One hundred years after the French Revolution began, the Eiffel Tower rose above Paris as a testament to the new century’s innovations in engineering and construction. It could be seen from everywhere in the city; an inescapable sign of a different type of revolution. But the Eiffel Tower wasn’t the only technological innovation to dominate the streets of Paris in 1889. That same year, the first modern perfume was created: Jicky.
What makes Jicky modern? As mentioned in our previous post on “The Art of the Scent,” it is widely regarded as the first fragrance to incorporate synthetic ingredients as well as natural extracts, making it one of the most significant perfumes in the history of scent design. Jicky was created by Aimé Guerlain, the son of perfumer Pierre-François-Pascal Guerlain, who founded the family perfume house in 1828 when he opened a small shop in Paris. At the time, natural floral perfumes were all the rage and the senior Guerlain was a master of the craft whose clients included Queens and Tsars. When Aimé took over as master perfumer upon his father’s death in 1864, he continued to develop new floral fragrances but he also brought his own unique innovations, adding exotic spices from the far East to the traditional Guerlain bouquet. In 1889, with the Eiffel looming above Paris, everything changed with the creation of Jicky, a new scent Aimé named after a lost love.
Breaking with traditions and trends, Guerlain challenged conventions by introducing synthetic molecules into his perfumes. At its most basic, Jicky was primarily composed of lavender and vanilla scents, along with secondary citrus notes and a hint of the traditional Guerlain bouquet. While the lavender was steam-distilled through a standard process, the vanilla scent presented a unique problem—it was an expensive and rather weak extract. So Guerlain sought out an alternative: synthetics. According to The Little Book of Perfumes, when the perfume was being conceived, only a single firm in Paris, De Laire, had the rights to patent synthetic vanillin, which was cheaper, sweeter and creamier than the natural alternative. Not only would these designed components—terpene alcohol β-linalool, coumarin and ethyl vanillin—add to the multi-faceted complexity of the scent, they also made it last longer. Although the process wasn’t perfect, the impurities of the synthetic extract added to the complexity of the scent. It was brave. It was bold. It was the first perfume designed to stir emotions, rather than just recall flowers. And it was worn almost exclusively by men. At first, anyway. Women soon came around and Jicky was actually marketed as a unisex fragrance. The ambiguity became a part of the identity of Jicky and is still referenced in the official description of the perfume:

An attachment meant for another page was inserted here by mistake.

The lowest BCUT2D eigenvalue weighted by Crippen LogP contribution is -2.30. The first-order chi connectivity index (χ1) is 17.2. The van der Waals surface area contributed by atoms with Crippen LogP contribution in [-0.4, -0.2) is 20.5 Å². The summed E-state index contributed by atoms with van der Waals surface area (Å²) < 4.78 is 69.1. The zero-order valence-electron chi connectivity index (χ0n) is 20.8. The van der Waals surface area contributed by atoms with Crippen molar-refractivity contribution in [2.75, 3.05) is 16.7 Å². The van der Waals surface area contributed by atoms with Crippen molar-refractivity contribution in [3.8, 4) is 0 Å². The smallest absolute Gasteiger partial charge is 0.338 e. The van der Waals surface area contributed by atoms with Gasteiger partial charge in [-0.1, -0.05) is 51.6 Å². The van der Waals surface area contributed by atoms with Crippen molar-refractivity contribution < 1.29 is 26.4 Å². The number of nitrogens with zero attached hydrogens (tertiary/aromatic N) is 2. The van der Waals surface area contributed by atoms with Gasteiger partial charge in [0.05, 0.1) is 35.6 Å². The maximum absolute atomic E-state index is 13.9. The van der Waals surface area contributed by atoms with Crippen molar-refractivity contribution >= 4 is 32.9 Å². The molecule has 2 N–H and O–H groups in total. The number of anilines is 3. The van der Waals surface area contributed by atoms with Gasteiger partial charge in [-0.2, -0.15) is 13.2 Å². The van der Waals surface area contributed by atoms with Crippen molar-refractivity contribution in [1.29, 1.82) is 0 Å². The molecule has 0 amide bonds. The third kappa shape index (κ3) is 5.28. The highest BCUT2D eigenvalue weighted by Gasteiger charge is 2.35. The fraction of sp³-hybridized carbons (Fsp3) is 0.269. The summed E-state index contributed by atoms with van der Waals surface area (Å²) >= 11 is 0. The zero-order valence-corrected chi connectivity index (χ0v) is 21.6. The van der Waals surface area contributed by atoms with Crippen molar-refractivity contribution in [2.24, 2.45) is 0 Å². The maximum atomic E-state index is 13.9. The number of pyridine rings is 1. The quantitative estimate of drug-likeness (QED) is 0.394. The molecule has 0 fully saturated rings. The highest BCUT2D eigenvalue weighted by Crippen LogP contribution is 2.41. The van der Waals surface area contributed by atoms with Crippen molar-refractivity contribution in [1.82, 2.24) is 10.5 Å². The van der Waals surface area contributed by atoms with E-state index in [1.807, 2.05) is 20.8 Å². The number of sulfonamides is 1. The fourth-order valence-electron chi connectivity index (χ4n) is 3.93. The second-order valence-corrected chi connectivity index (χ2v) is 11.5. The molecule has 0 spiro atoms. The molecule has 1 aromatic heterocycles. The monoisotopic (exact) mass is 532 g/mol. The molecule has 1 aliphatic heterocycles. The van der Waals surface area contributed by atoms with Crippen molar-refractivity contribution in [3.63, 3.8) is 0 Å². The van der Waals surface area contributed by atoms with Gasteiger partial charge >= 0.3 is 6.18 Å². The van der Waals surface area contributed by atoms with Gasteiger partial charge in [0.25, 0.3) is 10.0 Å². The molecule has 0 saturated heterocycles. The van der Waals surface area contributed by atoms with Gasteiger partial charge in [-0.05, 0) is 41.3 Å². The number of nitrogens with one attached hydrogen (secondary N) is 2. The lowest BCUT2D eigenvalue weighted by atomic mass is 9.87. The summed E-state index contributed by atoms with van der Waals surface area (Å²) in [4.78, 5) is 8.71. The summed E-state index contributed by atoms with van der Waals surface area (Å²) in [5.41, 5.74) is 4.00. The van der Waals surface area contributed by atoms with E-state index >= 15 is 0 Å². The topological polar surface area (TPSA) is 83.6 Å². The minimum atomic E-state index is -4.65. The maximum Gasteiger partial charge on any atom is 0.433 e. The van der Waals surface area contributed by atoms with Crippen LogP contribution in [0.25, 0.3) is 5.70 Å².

“Oriental chypre Fresh, dynamic, surprising Filled with contrasts and dualities, freshness and oriental notes, Jicky is a magical perfume that plays on the olfactory ambiguity between masculine and feminine. The subtle spicy notes that blossom with the usual warmth of the oriental facet also play skillfully with the fresh and aromatic notes of lemon and lavender at its heart. Underneath this audacious structure, one detects woody and vanilla notes for greater vibration and character.”
Jicky is still made by Guerlain. And though it enjoys the distinction of being the oldest perfume in continuous production, the modern Jicky is different than the original. According to the authors of The Little Book, the scent was once “raunchier, more curvaceous, less stately.” The disparity can be partly explained by the purity of the vanillin, which improved as the process of creating synthetics was refined. Though measures were taken to recreate that certain je ne sais quoi with the addition of birch tar, the contemporary scent remains slightly different from the original. We may not think about it often, but all scents are the result of rigorous experimentation, trial-and-error and, sometimes, revolutionary invention. By breaking with tradition, Aimé Guerlain introduced perfumers to an entirely new, nearly limitless palette and changed perfume forever. The story of Jicky is the story of modern perfume. It’s a union of science, art, and perhaps even a little romance. And it proves, beyond a doubt, that scent is not only a design discipline but an art. Although it may evolve over time, it seems safe to say that as long as the Eiffel Tower stands, there will always be Jicky.
Previously on Design Decoded: Designing Scent: An Olfactory Exhibition at the Museum of Art and Design